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research-article

Test Rig for Applied Experimental Investigations of the Thermal Contact Resistance at the Blade-Rotor-Connection in a Steam Turbine

[+] Author and Article Information
Dennis Toebben

Institute of Power Plant Technology, Steam and Gas Turbines, RWTH Aachen University, Templergraben 55, 52064 Aachen, Germany
toebben@ikdg.rwth-aachen.de

Xavier E. R. de Graaf

Institute of Power Plant Technology, Steam and Gas Turbines, RWTH Aachen University, Templergraben 55, 52064 Aachen, Germany
xavier.de.graaf@rwth-aachen.de

Piotr Luczynski

Institute of Power Plant Technology, Steam and Gas Turbines, RWTH Aachen University, Templergraben 55, 52064 Aachen, Germany
luczynski@ikdg.rwth-aachen.de

Manfred Wirsum

Institute of Power Plant Technology, Steam and Gas Turbines, RWTH Aachen University, Templergraben 55, 52064 Aachen, Germany
wirsum@ikdg.rwth-aachen.de

Wolfgang F. D. Mohr

Institute of Power Plant Technology, Steam and Gas Turbines, RWTH Aachen University, Templergraben 55, 52064 Aachen, Germany
wolfgang.mohr@ge.com

Klaus Helbig

Institute of Power Plant Technology, Steam and Gas Turbines, RWTH Aachen University, Templergraben 55, 52064 Aachen, Germany
klaus.helbig@ge.com

1Corresponding author.

ASME doi:10.1115/1.4041748 History: Received February 13, 2018; Revised October 07, 2018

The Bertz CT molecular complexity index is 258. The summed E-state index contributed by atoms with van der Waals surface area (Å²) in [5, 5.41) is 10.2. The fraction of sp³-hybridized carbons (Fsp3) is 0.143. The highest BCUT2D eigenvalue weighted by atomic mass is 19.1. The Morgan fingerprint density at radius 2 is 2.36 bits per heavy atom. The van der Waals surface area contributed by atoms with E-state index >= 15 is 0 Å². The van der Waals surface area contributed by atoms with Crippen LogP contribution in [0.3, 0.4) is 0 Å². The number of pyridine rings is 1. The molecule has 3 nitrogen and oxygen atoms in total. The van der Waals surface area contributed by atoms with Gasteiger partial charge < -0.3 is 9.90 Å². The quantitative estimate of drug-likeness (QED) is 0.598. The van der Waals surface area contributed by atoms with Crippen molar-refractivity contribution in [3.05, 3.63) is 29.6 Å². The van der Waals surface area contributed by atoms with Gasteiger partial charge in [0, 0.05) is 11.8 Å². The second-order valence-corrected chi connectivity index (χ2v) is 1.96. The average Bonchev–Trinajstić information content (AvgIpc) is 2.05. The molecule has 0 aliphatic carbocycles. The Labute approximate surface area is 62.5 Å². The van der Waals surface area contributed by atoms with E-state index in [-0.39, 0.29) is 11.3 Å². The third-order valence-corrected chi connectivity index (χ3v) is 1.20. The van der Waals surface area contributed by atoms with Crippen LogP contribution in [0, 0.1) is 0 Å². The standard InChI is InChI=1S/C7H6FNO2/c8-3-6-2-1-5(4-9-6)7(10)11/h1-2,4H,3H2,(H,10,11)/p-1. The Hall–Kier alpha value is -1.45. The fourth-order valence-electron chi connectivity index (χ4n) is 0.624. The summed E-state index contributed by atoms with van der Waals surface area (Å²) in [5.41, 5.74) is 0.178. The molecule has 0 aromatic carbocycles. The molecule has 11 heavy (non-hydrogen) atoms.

Abstract

Recent studies have shown that in a pre-warming respectively warm-keeping operation of a steam turbine, the blades and vanes transport most of the heat to the thick-walled casing and rotor. Thereby, a thermal bottle-neck arises at the connection between the blade root and the rotor. The thermal contact resistance (TCR) at these interfaces affects the temperature distribution and thus the thermal stresses in the rotor. The present paper introduces an experimental setup, which is designed to quantify the TCR at the blade-rotor-connection of a steam turbine. An uncertainty analysis is presented which proves that the average measurement uncertainties are less than one percent. The experiments especially focus on the investigation of the contact pressure which is a function of the rotational speed. Therefore, the results of several steady-state measurements under atmospheric and evacuated atmosphere using a high temperature-resistant chromium-molybdenum steel are presented. For the evaluation of the TCR, a numerical model of the specimen is developed in addition to a simplified 1D approach. The results show a significantly increasing TCR with decreasing contact pressure respectively rotational speed.

Copyright (c) 2018 by ASME
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